When your trailer suspension line breaks, your air varies between 80-85. When the truck suspension lines break, you vary between 60 to 65.-- instant diagnostic tool.

 

or -- the PPV first, spirit and intent of the DOT approved and the hose whip second. Then you'll maintain a higher pressure but still cycle the compressor more. (not a DOT authority and slept in my own bed last night)

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If air suspension has its own tank you put a pressure protected check (ala Bendix PR-3) in the brake tank and plumb 3/8 purple from it to feed your suspension tank. If air suspension shares the same tank as the brakes then you use a normal pressure protection valve ala Bendix PR-4 or one of the bigger GT/Velvac (ala 032219) valves that threads right in and plumbs to leveling valve.

 

If you want the trailer to kneel everytime you park (ie: anti swaying when you walk into it, or anti-can't ever forget to dump suspension before leveling trailer) you get another one of your Sealco pilot valves and plumb like this:

 

03.gif

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Thanks guys, I will try to digest all this in the near future. It seems I have so many projects right now my feeble brain is on overload. BTW, is there a valve to correct THAT?? I will work through this, but like I've said before, I'm old, slow, and dumb. As always, the knowledge on this site amazes, and humbles me!! Dick T

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OK Scrap, now I'm pretty sure I'm really confused!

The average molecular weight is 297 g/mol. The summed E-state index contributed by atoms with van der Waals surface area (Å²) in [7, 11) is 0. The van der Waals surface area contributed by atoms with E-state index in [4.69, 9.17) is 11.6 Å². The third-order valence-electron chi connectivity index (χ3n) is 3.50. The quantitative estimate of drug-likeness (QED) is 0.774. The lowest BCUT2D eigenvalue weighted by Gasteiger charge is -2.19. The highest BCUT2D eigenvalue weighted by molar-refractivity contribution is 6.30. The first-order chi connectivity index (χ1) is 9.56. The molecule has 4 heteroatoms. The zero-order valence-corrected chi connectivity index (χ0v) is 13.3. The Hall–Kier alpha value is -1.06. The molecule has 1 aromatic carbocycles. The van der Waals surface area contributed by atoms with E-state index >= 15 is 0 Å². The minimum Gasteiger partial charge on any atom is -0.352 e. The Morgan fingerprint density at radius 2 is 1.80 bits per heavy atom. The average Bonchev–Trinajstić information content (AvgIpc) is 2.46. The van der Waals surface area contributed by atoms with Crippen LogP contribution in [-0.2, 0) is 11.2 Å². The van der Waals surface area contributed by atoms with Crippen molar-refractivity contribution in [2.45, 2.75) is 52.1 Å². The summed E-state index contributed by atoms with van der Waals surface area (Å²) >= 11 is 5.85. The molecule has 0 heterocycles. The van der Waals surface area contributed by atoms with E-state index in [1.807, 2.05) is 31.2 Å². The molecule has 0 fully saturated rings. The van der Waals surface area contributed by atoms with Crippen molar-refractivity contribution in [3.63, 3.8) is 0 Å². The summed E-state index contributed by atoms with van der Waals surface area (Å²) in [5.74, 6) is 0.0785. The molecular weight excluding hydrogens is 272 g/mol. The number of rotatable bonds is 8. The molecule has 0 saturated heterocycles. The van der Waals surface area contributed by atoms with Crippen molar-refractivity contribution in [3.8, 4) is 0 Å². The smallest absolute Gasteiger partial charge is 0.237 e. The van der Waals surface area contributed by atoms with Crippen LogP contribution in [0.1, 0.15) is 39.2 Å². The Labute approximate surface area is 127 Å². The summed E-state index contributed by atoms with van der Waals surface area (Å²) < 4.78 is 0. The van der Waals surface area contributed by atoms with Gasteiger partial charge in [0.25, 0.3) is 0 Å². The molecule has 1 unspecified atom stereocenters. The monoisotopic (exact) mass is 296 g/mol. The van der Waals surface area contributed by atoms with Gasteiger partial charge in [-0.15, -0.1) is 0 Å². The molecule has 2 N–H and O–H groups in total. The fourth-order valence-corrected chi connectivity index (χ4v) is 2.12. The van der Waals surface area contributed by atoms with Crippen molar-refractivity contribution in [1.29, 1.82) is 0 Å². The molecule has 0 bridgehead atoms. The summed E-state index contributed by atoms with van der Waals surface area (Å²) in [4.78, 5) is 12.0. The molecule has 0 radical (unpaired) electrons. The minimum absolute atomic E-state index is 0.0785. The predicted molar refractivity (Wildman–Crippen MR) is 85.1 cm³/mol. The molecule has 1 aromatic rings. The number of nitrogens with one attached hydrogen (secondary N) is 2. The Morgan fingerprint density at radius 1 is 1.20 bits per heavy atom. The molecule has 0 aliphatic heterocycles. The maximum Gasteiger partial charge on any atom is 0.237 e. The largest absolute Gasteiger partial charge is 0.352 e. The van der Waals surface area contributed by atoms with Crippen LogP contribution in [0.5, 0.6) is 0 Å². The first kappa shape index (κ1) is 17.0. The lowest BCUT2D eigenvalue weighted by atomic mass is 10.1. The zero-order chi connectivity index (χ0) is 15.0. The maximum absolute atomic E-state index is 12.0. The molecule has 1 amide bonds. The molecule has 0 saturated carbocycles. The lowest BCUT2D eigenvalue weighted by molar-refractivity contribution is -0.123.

I was agreeing with your first statement that I wanted a protection valve between my brake tank and my suspension tank! If I were to blow a bag, or something snagged a line, the alarm would go off from the monitor, and I would be using the rest of the air in the suspension tank to try and maintain suspension, while I am looking for a spot to pull over and have all brakes on the trailer to do it with because of the protection valve on the brake tank.

 

But if you now say to put it after the suspension tank, wouldn't that just shut down all air to suspension and leave me riding pretty low? And riding low for me is really just setting on the frame. On edit, (I should have said the frame would be setting on the axles.) Yes, I would still have brakes, but don't I want that air in the suspension tank?

 

And yes, I bleed down the suspension before leveling the rig.

 

And I'm really not sure about where the leveling valve is on your diagram? Does the air pass through your pilot valve and then go to both the bags and the level valve?

 

To me that leveling valve needs to be right before those bags, but I don't have the knowledge that you do, plus mine is a 10 year old setup that even Dexter doesn't show anymore!

 

I'm probably not reading your single tank diagram correctly.

 

Thanks.

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PR-3 goes on the suspension tank but it is still the inlet. So the arrow points towards the tank and it makes the check part of it all work just like the supply to two service tanks of your truck. The whole tank is also pressure protected but that doesn't make much difference to the suspension.

 

The diagram is actually Sealco's, but the pilot goes on the outlet line of the leveling valve (between valve and bags). So the pilot will exhaust the bags but it also exhausts the tank through the leveling valve to the pressure protect setpoint. Probably not the most efficient use of air but you don't have to buy a new leveling valve. You are right in that it will only work with the single tank system because the pressure protect is in the outlet. For dual tank you are probably best putting in a valve with a dump port and plumbing that in there instead.

 

Sealco also makes a manual valve that will dump it but also auto resets the next time you charge the trailer. That way you don't have to sit there and hold the pull cable until the trailer finally goes down. I'll dig it and a diagram up later this morning. They also have a suspension priority valve that will fill suspension before brakes if that is a wish or a need. There are so many ways to go with this when you aren't bound by 121!